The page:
For years, my son has leased land from Christian Camps in Jackman to tap trees for maple syrup, so I’m very familiar with this property. That’s why I was shocked to see former Maine Supreme Court Justice Dan Wathen on the news recently saying that a lease held by the camp on State land for a short stretch of buried phone line would be impacted by Question 1.
Wathen is counsel for Pierce Atwood, the firm that represents CMP, so it is his job to muddle the issue, but I’d like to make one thing crystal clear. We resent the fact that Central Maine Power (CMP) is using this minor lease to divert attention from its massively destructive power corridor.
Environmental impact aside, the lease for Christian Camp’s buried phone line predates the constitutional amendment that requires legislative approval for uses that substantially alter the use or value of public lands (the provision CMP blatantly violated with both its 2014 and 2020 leases, according to a unbiased sitting judge with no skin in the game). The camp’s lease has since been renewed, however, no changes to the existing use of the land were granted, so it clearly wouldn’t be swept up in Question 1.
But logic aside, I thought it was important to go and walk this parcel with a camera to demonstrate just how ludicrous it is to compare 1,000 feet of buried phone line with a 100-foot-wide clear cut bisecting public lands. I’d urge you to please take a few minutes to watch this video so you can see for yourself just how minor the lease renewal for Christian Camps phone line is.
Next, I’d urge you to take a look at these recent photos which clearly demonstrate the scale of just how serious the environmental damage CMP is inflicting on the Upper Kennebec Region is, and picture this scar ripping across undeveloped land spanning 53 miles, roughly the distance on I-95 from Augusta to Portland.
As you can clearly see, there is simply no comparing the two public lands leases. One lease, belonging to Christian Camps, is for a buried line that includes no poles above ground, and after several decades of use, has left absolutely no evidence that it’s even there.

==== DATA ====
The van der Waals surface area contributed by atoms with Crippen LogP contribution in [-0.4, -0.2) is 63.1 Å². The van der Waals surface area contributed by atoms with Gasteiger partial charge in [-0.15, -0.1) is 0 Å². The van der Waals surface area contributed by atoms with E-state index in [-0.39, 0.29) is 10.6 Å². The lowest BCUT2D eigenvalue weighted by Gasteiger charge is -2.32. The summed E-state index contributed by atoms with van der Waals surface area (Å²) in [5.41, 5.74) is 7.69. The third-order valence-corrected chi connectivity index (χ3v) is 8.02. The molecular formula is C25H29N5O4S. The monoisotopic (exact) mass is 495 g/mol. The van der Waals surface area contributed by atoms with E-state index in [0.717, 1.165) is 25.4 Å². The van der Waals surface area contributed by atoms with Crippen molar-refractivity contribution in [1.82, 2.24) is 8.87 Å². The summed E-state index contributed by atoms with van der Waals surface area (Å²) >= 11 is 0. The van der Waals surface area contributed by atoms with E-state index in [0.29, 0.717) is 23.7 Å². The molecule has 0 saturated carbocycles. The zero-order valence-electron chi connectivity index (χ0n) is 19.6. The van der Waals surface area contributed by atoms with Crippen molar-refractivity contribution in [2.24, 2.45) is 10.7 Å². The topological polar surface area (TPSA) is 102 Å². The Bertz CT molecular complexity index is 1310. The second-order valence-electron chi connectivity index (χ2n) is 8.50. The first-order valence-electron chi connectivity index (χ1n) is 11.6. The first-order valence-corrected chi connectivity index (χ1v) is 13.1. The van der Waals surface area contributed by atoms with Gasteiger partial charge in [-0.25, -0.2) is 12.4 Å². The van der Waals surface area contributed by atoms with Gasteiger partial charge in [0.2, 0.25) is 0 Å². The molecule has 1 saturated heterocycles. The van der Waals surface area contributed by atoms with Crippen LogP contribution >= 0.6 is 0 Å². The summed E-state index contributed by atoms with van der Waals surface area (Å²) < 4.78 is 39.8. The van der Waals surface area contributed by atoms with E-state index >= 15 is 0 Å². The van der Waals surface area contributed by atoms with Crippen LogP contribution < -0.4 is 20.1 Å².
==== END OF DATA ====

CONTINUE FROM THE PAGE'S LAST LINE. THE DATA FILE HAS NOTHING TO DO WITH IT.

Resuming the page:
It doesn’t affect the visual impact, wildlife habitat or the use of the property. The second lease, formerly held by CMP for the corridor, permanently converts operating forest into a devastating clear cut that is at least 100 feet wide with rights to an additional 150 feet for additional poles and lines in the future.
It’s truly infuriating to watch CMP march out its bench of paid “experts” to deflect Maine voters from the truth, which is that more than 80,000 Mainers, including myself, initiated Question 1 to finally have a say on this project, which has already had a tremendous impact on the region that I call home.
We did this because CMP has acted in bad faith, skirting the Maine Constitution, going to great expense to lobby unelected bureaucrats to grease the skids for this unpopular, and frankly unneeded, project. But CMP is not above the letter of the law, and thanks to hundreds of volunteers who collected signatures in nearly every town and township across this beautiful state last winter, it can no longer avoid the will of the Maine people.
So as you decide how you’ll vote on this incredibly important referendum, please consider the messenger. Don’t let CMP and its paid operatives confuse the issue. Question 1 is about the CMP Corridor and nothing else. Ads that tell you otherwise are bought and paid for by the least trustworthy power utility company in the nation. I encourage Mainers to support this measure.
Note: This is a Maine Point of View (PoV) column. The views expressed by the author do not necessarily reflect the views of The Maine Wire or Maine Policy Institute.